I certainly haven't found it to be quite that simple. I struggle with nerves in competition. Not so much in Agility, but that's probably because Agility is my second love in dog sports, not my first. :) It has gotten a lot better through experience, but there is still room for improvement!

 

This past summer I got to attend a phenomenal Freestyle workshop where the focus was on handler preparation. It wasn't "Mental Management" per se, but strategies to become a more confident handler were discussed. The thing I loved most about it was that it didn't set one up to strive for, or expect, perfection. The goal of this program is improvement and realizing potential.

 

I realized through this particular seminar that the things that I get most nervous about before competition are things that I have no control over. That was helpful information, although it only gets me so far because the things I can't control can still happen and I still can't control them. :)

 

But I did learn some things in the seminar that are helping me to reframe the picture (to borrow some CU language) while remaining focused on what counts. Which, for me, is fully appreciating what my dog and I are doing together in the moment. Whether that moment be the time just before we go into the ring, the time in the ring itself, or the time immediately following our time in the ring.

 

I think with the Susan Garrett thing, the price is what stops me from having any interest whatsoever. For $35.00 I would probably be interested in hearing what she has to say and I would be willing to wager that I would find a tip or two that I would find very helpful. $200.00 seems excessive to me for this type of program.

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I havent seen Susans video, and yes I think that a pro of any kind is held to much higher standards than the rest of us. That said I've been doing agaility for 16 years now and when it comes to running in a tournament, ie DAM, Grand Prix or Steeplechase in front of friends - trainer I stress. Regular classes Im fine, its something that happens to me Im aware of it and have learned to try and find that zen place before stepping to the line. Once Im running Im fine but its the waiting that kills me

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Interestingly, I find class much more stressful than competition - our class is small and intimate and we are all friends and we are - by agreement - extremely critical of one another. It's not at all uncommon for us to yell out errors at the person running or point out handling flaws ;-) I find myself getting a lot more flustered in class as a result than I ever do on a course in a trial. In trials, nobody really cares how I do and so I have no concerns that my performance is being judged by anyone except for me, and that's the only person I really want to please anyway.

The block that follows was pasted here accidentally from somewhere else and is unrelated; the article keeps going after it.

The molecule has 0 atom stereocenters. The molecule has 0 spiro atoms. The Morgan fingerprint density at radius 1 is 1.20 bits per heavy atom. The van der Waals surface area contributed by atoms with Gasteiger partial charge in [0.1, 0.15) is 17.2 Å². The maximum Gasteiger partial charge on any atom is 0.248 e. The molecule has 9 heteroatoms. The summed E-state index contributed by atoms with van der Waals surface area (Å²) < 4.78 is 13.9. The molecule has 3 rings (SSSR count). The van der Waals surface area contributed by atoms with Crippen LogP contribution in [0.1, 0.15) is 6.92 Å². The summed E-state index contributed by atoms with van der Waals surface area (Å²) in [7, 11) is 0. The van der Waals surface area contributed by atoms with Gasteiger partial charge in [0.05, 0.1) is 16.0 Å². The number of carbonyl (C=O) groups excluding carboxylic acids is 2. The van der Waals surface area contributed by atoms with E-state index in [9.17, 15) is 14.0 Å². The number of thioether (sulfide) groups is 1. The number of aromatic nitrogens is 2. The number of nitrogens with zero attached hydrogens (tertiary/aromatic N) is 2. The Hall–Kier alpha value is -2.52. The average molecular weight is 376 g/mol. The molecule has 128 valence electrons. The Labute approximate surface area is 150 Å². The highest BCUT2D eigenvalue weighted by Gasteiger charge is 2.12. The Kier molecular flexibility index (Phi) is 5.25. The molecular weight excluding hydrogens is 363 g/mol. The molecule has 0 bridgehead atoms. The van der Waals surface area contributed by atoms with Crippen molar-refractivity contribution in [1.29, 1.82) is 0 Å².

Staying focused is a bigger challenge for me, especially if the competition is an important one, because I like to socialize too much at trials ;-) And my two dogs run so differently and have to be handled so differently, that it can be somewhat of a challenge to adjust my mental handling style between dogs.

 

My best advice for border collie handlers who suffer from nerves in agility competition is to spend a couple years handling an Aussie. The damn things humble you mercilessly; you have to develop a sense of humour and you lose all self conciousness because just getting through the course unscathed is an accomplishment, clean run or not! (*gives Tweed the hairy eyeball*).

 

That'll be $200 please!

 

RDM

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Try a big cup of coffee and Bailey's - that's good for taking the edge off! :lol:

 

For realz! :lol:

 

I have thought many times of resorting to liquid courage. I may yet.

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My best advice for border collie handlers who suffer from nerves in agility competition is to spend a couple years handling an Aussie. The damn things humble you mercilessly; you have to develop a sense of humour and you lose all self conciousness because just getting through the course unscathed is an accomplishment, clean run or not! (*gives Tweed the hairy eyeball*).

 

That'll be $200 please!

 

RDM

 

This gave me a good chuckle :lol:

What made me laugh was that I am now running a dog, a border collie no less, where I pray before each run that I get through the course staying on 2 feet and unscathed. Oh yes, I do lose all self consciousness. What's so wrong about that is the aussie I ran before getting Chase was darn near perfect, made me look so good, made me think agility was so easy and made me think I was a really good handler. She ruined me :lol:

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I agree with nearly everything that has been said. I think it is the price that makes me so cynical, it is online course so you can have lots of people sign up, I respect paying that sort of money for a seminar in person as it is a fixed # of people participating. I also felt her recallers class was expensive for an online affair.

 

As a comparison I have been looking at a 6 week on line class for SEO optimization through my local Community College that is $100.00. and hopefully it will add to my skill set for my very part time side gig of building websites.

 

Or I can take part in a weekends worth of seminars with my agility club for $140.00 with presenters like Debi Hutchinson.